Tolkien and C.S. Lewis- The Gift of Friendship -Duriez

After Sunset
I have an understanding with the hills
At evening, when slanted radiance fills
Their hollows, and the great winds let them be,
And they are quiet and look down at me.
Oh, then I see the patience in their eyes
Out of the centuries that made them wise.
They lend me hoarded memory, and I learn
Their thoughts of granite and their whims of fern,
And why a dream of forests must endure
Though every tree be slain; and how the pure,
Invisible beauty has a word so brief
A flower can say it, or a shaken leaf,
But few may ever snare it in a song,
Though for the quest a life is not too long.
When the blue hills grow tender, when they pull
The twilight close with gesture beautiful,
And shadows are their garments, and the air
Deepens, and the wild veery is at prayer,
Their arms are strong around me; and I know
That somehow I shall follow where you go
To the still land beyond the evening star,
Where everlasting hills and valleys are,
And silence may not hurt us any more,
And terror shall be past, and grief and war.

Grace Hazard Conkling (conclusion of a song recital from the book Lake Minnewaska by W Doughty where he says ''this is not the end of songs which we are certain will continue to rise from gifted minds and hearts in this enchanted realm where sometimes 'great mists lie' but always where 'great dreams rise' ''.) ...Reminds me particularly of the elves and the ents


May the grace of Manwë let us soar with eagle's wings!

In the air, among the clouds in the sky
Here is where the birds of Manwe fly
Looking at the land, and the water that flows
The true beauty of earth shows
With the stars of Varda lighting my way
In all the realms this is where I stay
In the realm of Manwë Súlimo
By El~Cugu

From the website: 'The Realm of Manwe'








Darkstone
Immortal


Oct 19 2008, 11:54pm


Views: 901
No contest

I sit beside the fire and think
Of all that I have seen.
Of meadow-flowers and butterflies
In summers that have been.

Of yellow leaves and gossamer
In autumns that there were
With morning mist and silver sun
And wind upon my hair.

I sit beside the fire and think
Of how the world will be
When winter comes without a spring
That I shall ever see.

For still there are so many things
That I have never seen
In every wood in every spring
There is a different green.

I sit beside the fire and think
Of people long ago,
And people who will see a world
That I shall never know.

But all the while I sit and think
Of times there were before
I listen for returning feet
And voices at the door.

******************************************
The audacious proposal stirred his heart. And the stirring became a song, and it mingled with the songs of Gil-galad and Celebrian, and with those of Feanor and Fingon. The song-weaving created a larger song, and then another, until suddenly it was as if a long forgotten memory woke and for one breathtaking moment the Music of the Ainur revealed itself in all glory. He opened his lips to sing and share this song. Then he realized that the others would not understand. Not even Mithrandir given his current state of mind. So he smiled and simply said "A diversion.”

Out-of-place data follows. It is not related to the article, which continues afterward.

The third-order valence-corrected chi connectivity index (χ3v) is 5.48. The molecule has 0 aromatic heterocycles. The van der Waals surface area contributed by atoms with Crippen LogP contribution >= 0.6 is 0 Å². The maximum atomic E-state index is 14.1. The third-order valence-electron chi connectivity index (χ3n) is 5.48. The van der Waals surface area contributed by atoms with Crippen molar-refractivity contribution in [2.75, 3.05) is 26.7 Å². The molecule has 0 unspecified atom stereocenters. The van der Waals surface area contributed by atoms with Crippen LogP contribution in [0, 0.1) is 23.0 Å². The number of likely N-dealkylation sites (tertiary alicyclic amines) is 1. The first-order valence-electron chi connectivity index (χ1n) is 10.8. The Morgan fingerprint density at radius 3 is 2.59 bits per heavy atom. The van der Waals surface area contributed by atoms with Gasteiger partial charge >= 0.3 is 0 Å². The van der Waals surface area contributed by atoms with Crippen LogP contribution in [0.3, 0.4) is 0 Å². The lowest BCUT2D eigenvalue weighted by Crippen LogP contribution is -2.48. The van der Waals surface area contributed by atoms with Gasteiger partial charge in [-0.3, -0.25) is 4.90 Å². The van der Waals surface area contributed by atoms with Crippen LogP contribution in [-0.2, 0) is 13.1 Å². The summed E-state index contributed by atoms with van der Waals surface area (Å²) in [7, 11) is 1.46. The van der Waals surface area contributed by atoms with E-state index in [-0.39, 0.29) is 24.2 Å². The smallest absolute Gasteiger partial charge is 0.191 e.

Finding Frodo
Tol Eressea


Oct 20 2008, 12:14am


Views: 889
Sing Hey! for the bath at the close of the day

I won't type out the whole thing. I like "The Man in the Moon" too, but the bath song is the one that gets stuck in my head. I do prefer the light and comic verse over most of the more serious poetry.

Where's Frodo?


weaver
Half-elven

Oct 20 2008, 1:06am


Views: 869
Sam's song in Cirth Ungol

I love not only the sentiment, but the the idea of him being able to reconnect with Frodo through a song like that.

Nice thread, and if I haven't said it before, welcome as I think you are fairly new!

Weaver



weaver
Half-elven

Oct 20 2008, 1:08am


Views: 872
I'd still like to see a poetry discussion in the Reading Room...

I remember you lobbying for this awhile back, Darkstone. If you want to try again when the topic of the next discussion comes up over there, I will be glad to cast my vote for that as well.

Weaver



simplyaven
Grey Havens


Oct 20 2008, 1:36am


Views: 868
I second that!

it brings tears to my eyes, it's so... nostalgic and true Evil

Culinary journey through Middle Earth starting October 15 on the Main board

I believe


dernwyn
Forum Admin / Moderator


Oct 20 2008, 2:17am


Views: 859
Who arrogantly fought at Pelenn-ar...

Good grief, do you know how hard it is to find a rhyme for "Angmar"? Laugh


~~~~~~~~~~~~~~~~~~~~~~~~~~~~~~
"I desired dragons with a profound desire"

"It struck me last night that you might write a fearfully good romantic drama, with as much of the 'supernatural' as you cared to introduce. Have you ever thought of it?"
-Geoffrey B. Smith, letter to JRR Tolkien, 1915


silneldor
Half-elven


Oct 20 2008, 2:50am


Views: 860
This IS the finest.

 With all the sublime visuals that it invokes, it does hit home like nothing else does.

"Tolkien, like Lewis, believed that, through story, the real world would become a more magical place, full of meaning. We see its patterns and colors in a fresh way. The recovery of a true view of the world applies both to individual things, like hills and stones, and to the cosmic - the depths of space and time itself. For in sub-creation, in Tolkien's view, there is a "survey" of space and time. Reality is captured on a miniature scale. Through stories like The Lord of the Rings, a renewed view of things is given, illuminating the homely, the spiritial, the physical, and the moral dimensions of the world."

Tolkien and C.S. Lewis- The Gift of Friendship -Duriez

After Sunset
I have an understanding with the hills
At evening, when slanted radiance fills
Their hollows, and the great winds let them be,
And they are quiet and look down at me.
Oh, then I see the patience in their eyes
Out of the centuries that made them wise.
They lend me hoarded memory, and I learn
Their thoughts of granite and their whims of fern,
And why a dream of forests must endure